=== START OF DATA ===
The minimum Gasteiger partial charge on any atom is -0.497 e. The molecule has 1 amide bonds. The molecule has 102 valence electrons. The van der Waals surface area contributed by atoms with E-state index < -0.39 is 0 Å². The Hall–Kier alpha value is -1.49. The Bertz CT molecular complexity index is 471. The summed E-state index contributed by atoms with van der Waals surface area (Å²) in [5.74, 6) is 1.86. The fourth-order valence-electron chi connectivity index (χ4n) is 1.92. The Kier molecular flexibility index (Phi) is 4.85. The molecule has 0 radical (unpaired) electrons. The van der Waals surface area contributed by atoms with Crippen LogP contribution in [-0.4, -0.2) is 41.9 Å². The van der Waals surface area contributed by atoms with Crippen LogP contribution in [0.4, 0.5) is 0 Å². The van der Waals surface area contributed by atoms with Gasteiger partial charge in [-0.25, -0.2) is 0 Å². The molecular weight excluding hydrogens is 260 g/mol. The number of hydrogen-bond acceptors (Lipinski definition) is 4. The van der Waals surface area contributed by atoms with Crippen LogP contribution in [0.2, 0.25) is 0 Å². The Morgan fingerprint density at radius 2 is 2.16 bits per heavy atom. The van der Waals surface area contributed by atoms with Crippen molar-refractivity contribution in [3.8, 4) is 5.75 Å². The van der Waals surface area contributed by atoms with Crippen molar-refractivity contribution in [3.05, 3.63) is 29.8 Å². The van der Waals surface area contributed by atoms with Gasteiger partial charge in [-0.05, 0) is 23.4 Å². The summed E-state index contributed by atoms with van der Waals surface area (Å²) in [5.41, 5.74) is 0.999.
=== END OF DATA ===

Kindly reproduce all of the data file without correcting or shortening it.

The minimum Gasteiger partial charge on any atom is -0.497 e. The molecule has 1 amide bonds. The molecule has 102 valence electrons. The van der Waals surface area contributed by atoms with E-state index < -0.39 is 0 Å². The Hall–Kier alpha value is -1.49. The Bertz CT molecular complexity index is 471. The summed E-state index contributed by atoms with van der Waals surface area (Å²) in [5.74, 6) is 1.86. The fourth-order valence-electron chi connectivity index (χ4n) is 1.92. The Kier molecular flexibility index (Phi) is 4.85. The molecule has 0 radical (unpaired) electrons. The van der Waals surface area contributed by atoms with Crippen LogP contribution in [-0.4, -0.2) is 41.9 Å². The van der Waals surface area contributed by atoms with Crippen LogP contribution in [0.4, 0.5) is 0 Å². The van der Waals surface area contributed by atoms with Gasteiger partial charge in [-0.25, -0.2) is 0 Å². The molecular weight excluding hydrogens is 260 g/mol. The number of hydrogen-bond acceptors (Lipinski definition) is 4. The van der Waals surface area contributed by atoms with Crippen LogP contribution in [0.2, 0.25) is 0 Å². The Morgan fingerprint density at radius 2 is 2.16 bits per heavy atom. The van der Waals surface area contributed by atoms with Crippen molar-refractivity contribution in [3.8, 4) is 5.75 Å². The van der Waals surface area contributed by atoms with Crippen molar-refractivity contribution in [3.05, 3.63) is 29.8 Å². The van der Waals surface area contributed by atoms with Gasteiger partial charge in [-0.05, 0) is 23.4 Å². The summed E-state index contributed by atoms with van der Waals surface area (Å²) in [5.41, 5.74) is 0.999.